Cambrian: Opinion

John Brannon: ‘Within that man is the best of us’

Gregory Peck, at left, and Brock Peters in ‘To Kill A Mockingbird.’
Gregory Peck, at left, and Brock Peters in ‘To Kill A Mockingbird.’ HTTP://STATIC.GUIM.CO.UK

“You could not step twice into the same river;

for other waters are ever flowing on to you.”

—Heraclitus 6th century BCE

Each experience in life is different, no matter how many times we might have repeated it. A drive up Highway 1 is never the same. The seasons change, as does the weather. We are in a different mood; we might be sharing the trip with a different person, and

each trip is unique — sometimes better, sometimes not—but never the same.

I have seen the 1962 classic movie, “To Kill a Mockingbird,” perhaps 10 or 12 times. I place the film in my top five favorites. On a recent Saturday evening, I sat in the familiar embrace of my lounger and savored yet again this marvelous movie.

No matter how many times I have been enthralled with the story and the production, I realized within 15 minutes that some of the lines were not familiar. This gave me the opportunity to experience the film from a slightly different perspective. I concentrated on the dialogue as if I were seeing the movie for the first time. This was a different river from the rest.

After the Los Angeles Central Library was destroyed by two major arson fires, Gregory Peck was so impressed with the new library that he began a reading series and invited “some friends” to read as a reward for those who had signed up for membership at a certain level.

One unforgettable evening included Gregory Peck and Brock Peters reading from “To Kill a Mockingbird,” some 30 years after they starred in the film. Brock also sang a cappella to the audience in his beautiful baritone voice.

In 1995, author Harper Lee was invited to attend a special ceremony in her honor in Los Angeles, but had little to say other than a humble thank you to the gathering.

In a documentary shown to the audience, the late actor told the story of Harper being on the set during the filming of the movie. As he finished a particularly difficult, emotional scene, he turned and saw tears in Lee’s eyes. Feeling a sense of professional pride, he approached her and made a comment about her tears.

“Oh, Gregory,” she said, “you have a little tummy just like my Daddy.” So much for ego.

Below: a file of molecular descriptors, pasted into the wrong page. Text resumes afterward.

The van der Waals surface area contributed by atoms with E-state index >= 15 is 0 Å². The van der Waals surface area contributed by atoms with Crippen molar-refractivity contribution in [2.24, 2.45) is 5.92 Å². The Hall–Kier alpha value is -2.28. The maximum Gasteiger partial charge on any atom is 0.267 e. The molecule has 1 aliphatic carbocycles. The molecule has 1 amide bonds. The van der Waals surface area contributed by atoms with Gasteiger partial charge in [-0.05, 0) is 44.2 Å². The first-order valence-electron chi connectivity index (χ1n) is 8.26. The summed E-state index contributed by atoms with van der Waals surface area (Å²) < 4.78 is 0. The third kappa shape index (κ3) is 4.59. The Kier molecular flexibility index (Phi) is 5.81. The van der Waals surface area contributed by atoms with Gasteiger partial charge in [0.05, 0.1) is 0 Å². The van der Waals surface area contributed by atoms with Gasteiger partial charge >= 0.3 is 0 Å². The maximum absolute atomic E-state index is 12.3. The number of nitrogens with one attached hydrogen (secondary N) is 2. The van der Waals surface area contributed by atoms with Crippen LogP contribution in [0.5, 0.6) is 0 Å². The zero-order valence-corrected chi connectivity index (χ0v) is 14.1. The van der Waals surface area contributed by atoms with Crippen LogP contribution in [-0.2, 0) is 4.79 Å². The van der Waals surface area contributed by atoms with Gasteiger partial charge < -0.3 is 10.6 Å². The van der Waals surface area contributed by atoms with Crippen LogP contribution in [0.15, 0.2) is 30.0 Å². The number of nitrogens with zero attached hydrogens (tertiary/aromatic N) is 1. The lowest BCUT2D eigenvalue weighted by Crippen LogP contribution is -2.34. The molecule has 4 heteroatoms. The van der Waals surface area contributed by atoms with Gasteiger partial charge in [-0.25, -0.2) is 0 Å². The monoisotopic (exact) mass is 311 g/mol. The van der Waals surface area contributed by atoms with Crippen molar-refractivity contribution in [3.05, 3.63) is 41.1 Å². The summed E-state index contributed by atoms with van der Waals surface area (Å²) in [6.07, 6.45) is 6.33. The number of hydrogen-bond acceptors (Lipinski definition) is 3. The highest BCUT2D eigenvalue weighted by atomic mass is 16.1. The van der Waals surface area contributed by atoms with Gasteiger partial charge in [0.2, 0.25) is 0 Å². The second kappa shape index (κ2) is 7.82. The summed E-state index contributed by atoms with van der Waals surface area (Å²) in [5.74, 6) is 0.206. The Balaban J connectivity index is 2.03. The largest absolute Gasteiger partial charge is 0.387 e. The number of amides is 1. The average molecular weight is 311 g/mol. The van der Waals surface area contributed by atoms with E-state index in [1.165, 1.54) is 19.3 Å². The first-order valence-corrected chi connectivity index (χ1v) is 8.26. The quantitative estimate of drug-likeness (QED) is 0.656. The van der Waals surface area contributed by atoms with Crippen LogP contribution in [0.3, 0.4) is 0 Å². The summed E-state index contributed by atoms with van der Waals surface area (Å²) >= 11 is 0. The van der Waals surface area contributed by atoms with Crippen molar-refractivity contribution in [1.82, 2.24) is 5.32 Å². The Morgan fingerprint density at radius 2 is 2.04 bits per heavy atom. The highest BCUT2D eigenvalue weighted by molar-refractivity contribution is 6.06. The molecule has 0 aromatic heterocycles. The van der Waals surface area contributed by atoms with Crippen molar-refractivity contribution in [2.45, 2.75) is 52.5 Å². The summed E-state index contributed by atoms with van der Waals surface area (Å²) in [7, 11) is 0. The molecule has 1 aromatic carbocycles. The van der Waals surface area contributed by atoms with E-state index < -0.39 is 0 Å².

After the movie, the TV channel followed with a documentary on Peck’s life. It is an enchanting 90- minute collection of images from his childhood and the early years of his entry into the world of make-believe on stage and the silver screen. It was an absolute delight to follow the life of this highly respected actor and human being over his productive and admired career of six decades.

For many years, Gregory toured on a series of speaking engagements in several cities. They were always to a full house, giving the audiences an opportunity to voice questions and to offer words of praise for his many roles. It seems that at every “evening” with Gregory Peck, there were people in the audience who either named a child Atticus (in honor of his role in “To Kill a Mockingbird”), or were motivated to become a lawyer.

There was a poignant scene near the end of the documentary. As his days dwindled down to a precious few, a video cameraman followed the aging actor backstage as he waited for his cue to emerge and greet the audience. While he paced behind a large movie screen, scenes from various movies were visible through the screen; his rich baritone voice filled the darkness with a welcomed familiarity that brought a warmth to my eyes. He was pacing the stage in the darkness because, even after 60 years of being an acclaimed star, he still had a nervousness familiar to most burgeoning actors.

Brock and Gregory had a deep and abiding friendship for 43 years. When his dear friend died in 2003, Peters delivered the eulogy at Gregory’s funeral. Oh, what an extraordinary experience that must have been for all who were there.

The title of this essay is taken from a tribute at his funeral.

Addendum: July 10, 2010 was the 50th anniversary of Harper Lee’s book. This abridged column from 2006 is in tribute to that event.

E-mail John Brannon at